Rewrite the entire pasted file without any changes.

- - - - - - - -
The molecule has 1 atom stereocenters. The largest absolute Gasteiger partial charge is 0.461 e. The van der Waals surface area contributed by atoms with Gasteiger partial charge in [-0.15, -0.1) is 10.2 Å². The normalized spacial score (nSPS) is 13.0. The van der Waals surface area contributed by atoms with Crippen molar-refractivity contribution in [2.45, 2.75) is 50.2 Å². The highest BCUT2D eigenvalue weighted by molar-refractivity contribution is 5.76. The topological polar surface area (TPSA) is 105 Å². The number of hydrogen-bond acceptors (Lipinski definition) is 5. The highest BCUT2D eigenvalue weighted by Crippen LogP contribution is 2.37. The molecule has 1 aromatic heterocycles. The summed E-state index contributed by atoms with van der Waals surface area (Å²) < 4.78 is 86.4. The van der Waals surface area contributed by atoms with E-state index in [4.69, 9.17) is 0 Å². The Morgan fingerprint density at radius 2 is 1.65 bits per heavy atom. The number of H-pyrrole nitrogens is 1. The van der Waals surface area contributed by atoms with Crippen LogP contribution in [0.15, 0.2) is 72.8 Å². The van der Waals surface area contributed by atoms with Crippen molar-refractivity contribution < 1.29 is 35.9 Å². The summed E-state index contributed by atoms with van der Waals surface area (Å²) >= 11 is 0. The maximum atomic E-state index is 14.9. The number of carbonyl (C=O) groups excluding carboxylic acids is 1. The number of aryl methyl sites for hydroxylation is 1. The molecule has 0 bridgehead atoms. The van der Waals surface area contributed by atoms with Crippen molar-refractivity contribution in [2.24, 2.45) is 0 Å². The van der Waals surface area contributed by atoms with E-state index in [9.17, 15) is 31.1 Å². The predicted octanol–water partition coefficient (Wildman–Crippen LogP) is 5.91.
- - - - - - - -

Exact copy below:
The molecule has 1 atom stereocenters. The largest absolute Gasteiger partial charge is 0.461 e. The van der Waals surface area contributed by atoms with Gasteiger partial charge in [-0.15, -0.1) is 10.2 Å². The normalized spacial score (nSPS) is 13.0. The van der Waals surface area contributed by atoms with Crippen molar-refractivity contribution in [2.45, 2.75) is 50.2 Å². The highest BCUT2D eigenvalue weighted by molar-refractivity contribution is 5.76. The topological polar surface area (TPSA) is 105 Å². The number of hydrogen-bond acceptors (Lipinski definition) is 5. The highest BCUT2D eigenvalue weighted by Crippen LogP contribution is 2.37. The molecule has 1 aromatic heterocycles. The summed E-state index contributed by atoms with van der Waals surface area (Å²) < 4.78 is 86.4. The van der Waals surface area contributed by atoms with E-state index in [4.69, 9.17) is 0 Å². The Morgan fingerprint density at radius 2 is 1.65 bits per heavy atom. The number of H-pyrrole nitrogens is 1. The van der Waals surface area contributed by atoms with Crippen LogP contribution in [0.15, 0.2) is 72.8 Å². The van der Waals surface area contributed by atoms with Crippen molar-refractivity contribution < 1.29 is 35.9 Å². The summed E-state index contributed by atoms with van der Waals surface area (Å²) >= 11 is 0. The maximum atomic E-state index is 14.9. The number of carbonyl (C=O) groups excluding carboxylic acids is 1. The number of aryl methyl sites for hydroxylation is 1. The molecule has 0 bridgehead atoms. The van der Waals surface area contributed by atoms with Crippen molar-refractivity contribution in [2.24, 2.45) is 0 Å². The van der Waals surface area contributed by atoms with E-state index in [9.17, 15) is 31.1 Å². The predicted octanol–water partition coefficient (Wildman–Crippen LogP) is 5.91.